Another question... when you buy 1000 meal worms and they promise 10% extra, how do they know how many they have packaged. Can't imagine them counting! So there would be a temptation to sell less of them, who would know? :-/
  • Yes dansitu - this 'experiments' place would encourage us all to question, share and grow. *-:)
  • Sorry if this info is available elsewhere, but anyone knows how to deal with ants in the mealworm farming?
    I have some really small ants inside the larvae box, on the pupae and beettles there is none.

    Thanks in advance
  • @kerri - they sell the worms usually by weight or volume. They'll count out once and measure the weight or volume in a graduated cylinder, then when it comes time to fill an order they'll ship the weight/volume they had previously counted + 10%

    @Allen - we have some discussion here:
    I'll respond to your question about ants on the pest thread as well
  • A comment on the lighter side... Keep your poodle away from your cricket farm!, he was intrigued by the chirping and jumping and tipped the box over for a closer look. Then it was ME jumping and squealing like a girly to catch as many as I could, and he joined in all the fun. So wish it was on video :))
  • We've talked about keeping pest insects and rodents out of colonies, but it sounds like we should get some talk going about pet-proofing! :)
  • Or poodle farming?
  • How about training poodles to herd crickets from the garden into a pen? :-B
  • X_X Straight after getting my forty crickets, they were bangin' away like drums and the so called "ladies" were all over the dirt to lay their little 'un's... I think I need a priest cricket in there to keep it nice. >:) Or should I give them a lecture on the ~:>'s and :bz's?
  • edited February 2014
    Haha, that's great! You'll have your next generation hatching out soon. Let us know if you want any guidance on getting the conditions right - too humid and the eggs will mold, but not enough and they'll dry out.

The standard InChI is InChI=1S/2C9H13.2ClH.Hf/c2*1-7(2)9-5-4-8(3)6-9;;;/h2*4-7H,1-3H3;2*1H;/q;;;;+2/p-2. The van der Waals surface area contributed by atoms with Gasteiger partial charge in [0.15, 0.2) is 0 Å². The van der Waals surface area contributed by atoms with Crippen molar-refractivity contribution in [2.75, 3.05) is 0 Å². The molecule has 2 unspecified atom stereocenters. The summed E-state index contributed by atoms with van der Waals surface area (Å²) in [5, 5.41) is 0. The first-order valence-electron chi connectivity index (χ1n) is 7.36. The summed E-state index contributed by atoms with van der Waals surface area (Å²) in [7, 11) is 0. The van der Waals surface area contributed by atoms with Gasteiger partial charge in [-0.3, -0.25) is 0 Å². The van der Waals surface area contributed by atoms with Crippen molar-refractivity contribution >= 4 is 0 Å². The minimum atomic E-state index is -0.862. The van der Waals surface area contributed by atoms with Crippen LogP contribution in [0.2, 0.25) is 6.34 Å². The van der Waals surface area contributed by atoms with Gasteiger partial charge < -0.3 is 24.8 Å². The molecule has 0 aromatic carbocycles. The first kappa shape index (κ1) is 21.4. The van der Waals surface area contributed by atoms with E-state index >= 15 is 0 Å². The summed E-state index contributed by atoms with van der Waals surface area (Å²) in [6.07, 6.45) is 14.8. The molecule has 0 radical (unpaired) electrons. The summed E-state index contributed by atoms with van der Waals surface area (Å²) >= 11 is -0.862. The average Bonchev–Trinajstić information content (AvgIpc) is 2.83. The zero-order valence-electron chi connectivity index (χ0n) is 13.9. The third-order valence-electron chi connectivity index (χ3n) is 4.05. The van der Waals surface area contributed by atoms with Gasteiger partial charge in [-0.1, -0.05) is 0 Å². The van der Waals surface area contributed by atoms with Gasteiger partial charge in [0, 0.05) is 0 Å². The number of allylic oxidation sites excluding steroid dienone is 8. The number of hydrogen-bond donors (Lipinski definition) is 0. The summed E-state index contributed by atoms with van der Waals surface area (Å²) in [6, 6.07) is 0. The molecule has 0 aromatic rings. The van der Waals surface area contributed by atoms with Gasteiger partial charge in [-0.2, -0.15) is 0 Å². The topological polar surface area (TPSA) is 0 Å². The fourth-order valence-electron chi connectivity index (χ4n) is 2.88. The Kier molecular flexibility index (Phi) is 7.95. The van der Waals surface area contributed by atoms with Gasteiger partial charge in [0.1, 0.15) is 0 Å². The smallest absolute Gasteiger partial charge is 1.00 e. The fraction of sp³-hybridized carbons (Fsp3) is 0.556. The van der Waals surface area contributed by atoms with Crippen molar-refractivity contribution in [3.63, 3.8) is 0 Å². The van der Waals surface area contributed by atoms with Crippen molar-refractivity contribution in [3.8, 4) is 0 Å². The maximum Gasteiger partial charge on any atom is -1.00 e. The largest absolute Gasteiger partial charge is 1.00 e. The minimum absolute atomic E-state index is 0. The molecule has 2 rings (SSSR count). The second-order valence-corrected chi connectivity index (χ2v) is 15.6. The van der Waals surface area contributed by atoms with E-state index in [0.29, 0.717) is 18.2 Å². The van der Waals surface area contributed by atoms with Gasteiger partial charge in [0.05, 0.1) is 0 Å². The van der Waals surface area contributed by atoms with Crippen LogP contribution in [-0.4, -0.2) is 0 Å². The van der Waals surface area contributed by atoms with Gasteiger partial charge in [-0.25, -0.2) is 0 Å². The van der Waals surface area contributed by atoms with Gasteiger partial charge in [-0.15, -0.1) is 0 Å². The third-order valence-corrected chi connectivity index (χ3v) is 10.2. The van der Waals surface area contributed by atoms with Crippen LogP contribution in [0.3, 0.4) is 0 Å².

• Found a great way to feed crickets water. Plastic container, cut a big hole, stuff with wet paper towel. (stays wet for longer, easy to handle, no gel chemicals). This from a kid on u-tube! The young kids rare the best and most innovative, older people SO drivel on.
  • The BIG BORING job of cutting out the base of plastic drawers to glue mesh in. Try heating your N.T. Cutter blade on the stove, will totally bugger the knife after a while but so worth it! X(
  • Thanks to your innovative ideas on designing the kits for breeding, I just transferred my meal worm into the mesh-based drawer. Brilliant! :D The fras is falling through and I'll be sure to rescue eggs and tiny worms (not sure how to yet, but that will come in good time). Any advice? Adore the idea of hanging bags - it all makes sense.
  • Sounds awesome! Got any pictures?

    I think with mealworms, it makes sense to transfer your breeding population into a separate breeding/hatching container that doesn't have any mesh - only transferring their offspring into a mesh container once they're big enough to avoid falling through. You'll only be keeping a fraction of them for breeding (hopefully eating the rest) so it shouldn't need to be too large.
  • I saw on a video where they put their breeders on mesh so that the eggs and babies fell through on purpose so that the beetles wouldn't eat them and you don't have to separate by hand...